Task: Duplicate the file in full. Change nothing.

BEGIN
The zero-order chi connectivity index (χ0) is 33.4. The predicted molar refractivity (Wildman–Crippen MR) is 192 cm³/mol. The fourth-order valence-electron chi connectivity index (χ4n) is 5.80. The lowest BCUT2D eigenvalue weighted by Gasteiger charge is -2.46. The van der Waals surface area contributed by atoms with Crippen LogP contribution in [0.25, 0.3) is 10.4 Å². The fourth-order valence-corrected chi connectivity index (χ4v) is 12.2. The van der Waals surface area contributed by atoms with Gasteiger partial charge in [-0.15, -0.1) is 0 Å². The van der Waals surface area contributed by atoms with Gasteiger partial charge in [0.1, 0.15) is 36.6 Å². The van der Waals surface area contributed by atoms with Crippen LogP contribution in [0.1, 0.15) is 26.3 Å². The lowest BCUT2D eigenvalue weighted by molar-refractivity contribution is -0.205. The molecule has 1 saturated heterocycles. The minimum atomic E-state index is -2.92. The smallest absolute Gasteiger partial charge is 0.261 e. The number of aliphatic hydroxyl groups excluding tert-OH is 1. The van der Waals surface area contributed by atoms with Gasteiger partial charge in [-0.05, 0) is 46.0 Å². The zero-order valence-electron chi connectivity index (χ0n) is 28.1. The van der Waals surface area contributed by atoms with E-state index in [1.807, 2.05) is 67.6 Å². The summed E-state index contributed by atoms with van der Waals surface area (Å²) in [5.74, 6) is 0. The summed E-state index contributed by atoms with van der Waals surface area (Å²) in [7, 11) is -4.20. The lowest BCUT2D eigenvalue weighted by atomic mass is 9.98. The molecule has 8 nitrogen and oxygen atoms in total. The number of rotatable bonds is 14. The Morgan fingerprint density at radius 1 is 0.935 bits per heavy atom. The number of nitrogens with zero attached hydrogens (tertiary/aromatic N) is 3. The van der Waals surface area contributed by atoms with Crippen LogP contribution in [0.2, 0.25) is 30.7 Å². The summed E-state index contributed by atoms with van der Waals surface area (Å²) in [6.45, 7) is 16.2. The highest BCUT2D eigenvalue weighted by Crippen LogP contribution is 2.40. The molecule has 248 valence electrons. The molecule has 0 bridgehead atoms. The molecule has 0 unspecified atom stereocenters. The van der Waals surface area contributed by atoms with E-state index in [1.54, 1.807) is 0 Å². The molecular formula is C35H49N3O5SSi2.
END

The zero-order chi connectivity index (χ0) is 33.4. The predicted molar refractivity (Wildman–Crippen MR) is 192 cm³/mol. The fourth-order valence-electron chi connectivity index (χ4n) is 5.80. The lowest BCUT2D eigenvalue weighted by Gasteiger charge is -2.46. The van der Waals surface area contributed by atoms with Crippen LogP contribution in [0.25, 0.3) is 10.4 Å². The fourth-order valence-corrected chi connectivity index (χ4v) is 12.2. The van der Waals surface area contributed by atoms with Gasteiger partial charge in [-0.15, -0.1) is 0 Å². The van der Waals surface area contributed by atoms with Gasteiger partial charge in [0.1, 0.15) is 36.6 Å². The van der Waals surface area contributed by atoms with Crippen LogP contribution in [0.1, 0.15) is 26.3 Å². The lowest BCUT2D eigenvalue weighted by molar-refractivity contribution is -0.205. The molecule has 1 saturated heterocycles. The minimum atomic E-state index is -2.92. The smallest absolute Gasteiger partial charge is 0.261 e. The number of aliphatic hydroxyl groups excluding tert-OH is 1. The van der Waals surface area contributed by atoms with Gasteiger partial charge in [-0.05, 0) is 46.0 Å². The zero-order valence-electron chi connectivity index (χ0n) is 28.1. The van der Waals surface area contributed by atoms with E-state index in [1.807, 2.05) is 67.6 Å². The summed E-state index contributed by atoms with van der Waals surface area (Å²) in [5.74, 6) is 0. The summed E-state index contributed by atoms with van der Waals surface area (Å²) in [7, 11) is -4.20. The lowest BCUT2D eigenvalue weighted by atomic mass is 9.98. The molecule has 8 nitrogen and oxygen atoms in total. The number of rotatable bonds is 14. The Morgan fingerprint density at radius 1 is 0.935 bits per heavy atom. The number of nitrogens with zero attached hydrogens (tertiary/aromatic N) is 3. The van der Waals surface area contributed by atoms with Crippen LogP contribution in [0.2, 0.25) is 30.7 Å². The summed E-state index contributed by atoms with van der Waals surface area (Å²) in [6.45, 7) is 16.2. The highest BCUT2D eigenvalue weighted by Crippen LogP contribution is 2.40. The molecule has 248 valence electrons. The molecule has 0 bridgehead atoms. The molecule has 0 unspecified atom stereocenters. The van der Waals surface area contributed by atoms with E-state index in [1.54, 1.807) is 0 Å². The molecular formula is C35H49N3O5SSi2.